Choosing Our Definition

Before examining connections between plagiarism, digital spaces, and fear, it would be best to make sure we are all picturing the same acts when we claim plagiarism or technology fear. A good starting point is to consider the definition of plagiarism, which is not as simple as one might think; a quick look at plagiarism and academic integrity policies from several universities (check here, here, and here) makes it clear that there is no universal definition of plagiarism. Rebecca Moore Howard (1999), arguably the leading researcher on plagiarism and authority, states that "It is indeed an irony that a concept so apparently fundamental to the teaching of composition, a concept about which teachers become so animated and for which students have been reprimanded and even ejected from the academy, should remain an undefined, and perhaps indefinable, term" (p. 20).

Sandra Jamieson (2008) points out an additional layer of complexity in "One Size Does Not Fit All: Plagiarism Across the Curriculum," noting differences of not only citation and style sheets, but differences in writing choices that are discipline-based, and cautions that the rules-bound, legalistic approach to source use means that students "enter the disciplines like tourists, clutching their dictionaries and phrase books, and a compulsive fear of 'getting it wrong' makes them miss the whole point of 'it'" (p. 82). With that in mind and the additional consideration that plagiarism is not seen the same way internationally, scholars in rhetoric and composition who research plagiarism issues agree that a universal definition may not be possible or desirable (Howard, 1999; Dryden, 1999; Pecorari, 2008), with Diane Pecorari concluding that "it is not clear that textual plagiarism occurs more often in the writing of NNSEs, but there is reason to think that it may occur in different ways" (p. 16). Clearly, the debate over what is or isn't plagiarism is ultimately a local issue and is defined locally, whether the resulting policy is good, bad, or ugly.

Despite that, some consistent features are agreed on within national organizations centered on the teaching of writing, with the professional organization having the most pertinent claim being the Council of Writing Program Administrators. In Defining and Avoiding Plagiarism: The WPA Statement on Best Practices, the Council states that "In an instructional setting, plagiarism occurs when a writer deliberately uses someone else's language, ideas, or other original (not common-knowledge) material without acknowledging its source." They go further to note that "This definition applies to texts published in print or on-line, to manuscripts, and to the work of other student writers." This straightforward definition seems complete, but the issue is once again, more complicated. As pointed out in the Best Practices statement,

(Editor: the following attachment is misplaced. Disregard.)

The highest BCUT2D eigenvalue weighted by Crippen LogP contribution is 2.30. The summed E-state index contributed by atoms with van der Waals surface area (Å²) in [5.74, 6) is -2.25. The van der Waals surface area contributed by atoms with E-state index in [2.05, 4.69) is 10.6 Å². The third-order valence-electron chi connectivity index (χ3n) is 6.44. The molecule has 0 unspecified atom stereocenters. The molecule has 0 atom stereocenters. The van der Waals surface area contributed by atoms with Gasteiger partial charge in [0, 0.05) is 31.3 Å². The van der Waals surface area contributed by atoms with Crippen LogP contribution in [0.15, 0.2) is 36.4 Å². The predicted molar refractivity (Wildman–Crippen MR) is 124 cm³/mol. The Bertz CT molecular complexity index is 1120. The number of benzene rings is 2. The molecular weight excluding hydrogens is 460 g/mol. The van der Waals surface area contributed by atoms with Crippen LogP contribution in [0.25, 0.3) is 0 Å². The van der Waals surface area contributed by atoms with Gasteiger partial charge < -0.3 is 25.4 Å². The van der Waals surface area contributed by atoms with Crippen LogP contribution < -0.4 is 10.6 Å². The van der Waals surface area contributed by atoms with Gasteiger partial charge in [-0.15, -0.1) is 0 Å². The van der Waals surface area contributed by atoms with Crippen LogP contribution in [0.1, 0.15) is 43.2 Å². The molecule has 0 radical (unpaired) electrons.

Most current discussions of plagiarism fail to distinguish between:

  1. submitting someone else's text as one's own or attempting to blur the line between one's own ideas or words and those borrowed from another source, and
  2. carelessly or inadequately citing ideas and words borrowed from another source.

Such discussions conflate plagiarism with the misuse of sources.

Ethical writers make every effort to acknowledge sources fully and appropriately in accordance with the contexts and genres of their writing. A student who attempts (even if clumsily) to identify and credit his or her source, but who misuses a specific citation format or incorrectly uses quotation marks or other forms of identifying material taken from other sources, has not plagiarized. Instead, such a student should be considered to have failed to cite and document sources appropriately. (WPA Council, 2009)

In this webtext, the term plagiarism will not include the kinds of citing mistakes that happen when students are either still learning citation conventions or omit elements of proper citation due to carelessness. It will also specifically exclude patchwriting (Howard, 1999), which, as Howard points out so well, is an expression of the natural learning curve for all would-be professional writers. As writing instructors, we want our students to be adept at citing, summary, and paraphrasing source materials, but it is not reasonable to punish them for not knowing in advance how to do what we teach. That only adds another layer of fear to the writing process. [Next: Defining, Part Two: Technophobia in the Context of Writing)